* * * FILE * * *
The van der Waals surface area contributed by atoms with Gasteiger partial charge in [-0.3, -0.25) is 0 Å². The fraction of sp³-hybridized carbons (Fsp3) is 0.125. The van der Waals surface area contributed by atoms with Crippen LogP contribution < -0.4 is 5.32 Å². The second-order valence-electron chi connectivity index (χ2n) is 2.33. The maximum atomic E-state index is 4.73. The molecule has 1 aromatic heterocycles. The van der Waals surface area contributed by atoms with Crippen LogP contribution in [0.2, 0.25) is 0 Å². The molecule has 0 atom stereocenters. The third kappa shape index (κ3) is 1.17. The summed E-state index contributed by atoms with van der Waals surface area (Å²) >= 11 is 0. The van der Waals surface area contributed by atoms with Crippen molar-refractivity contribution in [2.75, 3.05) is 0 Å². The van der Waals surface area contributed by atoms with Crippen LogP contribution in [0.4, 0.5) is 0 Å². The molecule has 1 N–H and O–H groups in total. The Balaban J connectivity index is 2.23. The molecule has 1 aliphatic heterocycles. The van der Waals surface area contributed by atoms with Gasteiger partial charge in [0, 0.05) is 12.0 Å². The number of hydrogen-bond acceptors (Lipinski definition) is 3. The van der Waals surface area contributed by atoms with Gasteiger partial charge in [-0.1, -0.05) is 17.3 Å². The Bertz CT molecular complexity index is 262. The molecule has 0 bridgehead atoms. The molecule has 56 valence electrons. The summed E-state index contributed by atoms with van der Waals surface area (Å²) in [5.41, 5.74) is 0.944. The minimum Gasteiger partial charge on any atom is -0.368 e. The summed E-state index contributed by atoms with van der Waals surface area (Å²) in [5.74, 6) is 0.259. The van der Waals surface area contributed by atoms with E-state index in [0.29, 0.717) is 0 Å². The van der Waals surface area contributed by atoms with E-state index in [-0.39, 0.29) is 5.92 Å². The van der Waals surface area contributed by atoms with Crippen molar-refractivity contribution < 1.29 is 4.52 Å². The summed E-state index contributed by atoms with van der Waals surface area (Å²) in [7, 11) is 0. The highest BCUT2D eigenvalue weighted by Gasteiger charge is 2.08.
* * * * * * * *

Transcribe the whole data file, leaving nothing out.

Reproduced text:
The van der Waals surface area contributed by atoms with Gasteiger partial charge in [-0.3, -0.25) is 0 Å². The fraction of sp³-hybridized carbons (Fsp3) is 0.125. The van der Waals surface area contributed by atoms with Crippen LogP contribution < -0.4 is 5.32 Å². The second-order valence-electron chi connectivity index (χ2n) is 2.33. The maximum atomic E-state index is 4.73. The molecule has 1 aromatic heterocycles. The van der Waals surface area contributed by atoms with Crippen LogP contribution in [0.2, 0.25) is 0 Å². The molecule has 0 atom stereocenters. The third kappa shape index (κ3) is 1.17. The summed E-state index contributed by atoms with van der Waals surface area (Å²) >= 11 is 0. The van der Waals surface area contributed by atoms with Crippen molar-refractivity contribution in [2.75, 3.05) is 0 Å². The van der Waals surface area contributed by atoms with Crippen LogP contribution in [0.4, 0.5) is 0 Å². The molecule has 1 N–H and O–H groups in total. The Balaban J connectivity index is 2.23. The molecule has 1 aliphatic heterocycles. The van der Waals surface area contributed by atoms with Gasteiger partial charge in [0, 0.05) is 12.0 Å². The number of hydrogen-bond acceptors (Lipinski definition) is 3. The van der Waals surface area contributed by atoms with Gasteiger partial charge in [-0.1, -0.05) is 17.3 Å². The Bertz CT molecular complexity index is 262. The molecule has 0 bridgehead atoms. The molecule has 56 valence electrons. The summed E-state index contributed by atoms with van der Waals surface area (Å²) in [5.41, 5.74) is 0.944. The minimum Gasteiger partial charge on any atom is -0.368 e. The summed E-state index contributed by atoms with van der Waals surface area (Å²) in [5.74, 6) is 0.259. The van der Waals surface area contributed by atoms with E-state index in [0.29, 0.717) is 0 Å². The van der Waals surface area contributed by atoms with E-state index in [-0.39, 0.29) is 5.92 Å². The van der Waals surface area contributed by atoms with Crippen molar-refractivity contribution < 1.29 is 4.52 Å². The summed E-state index contributed by atoms with van der Waals surface area (Å²) in [7, 11) is 0. The highest BCUT2D eigenvalue weighted by Gasteiger charge is 2.08.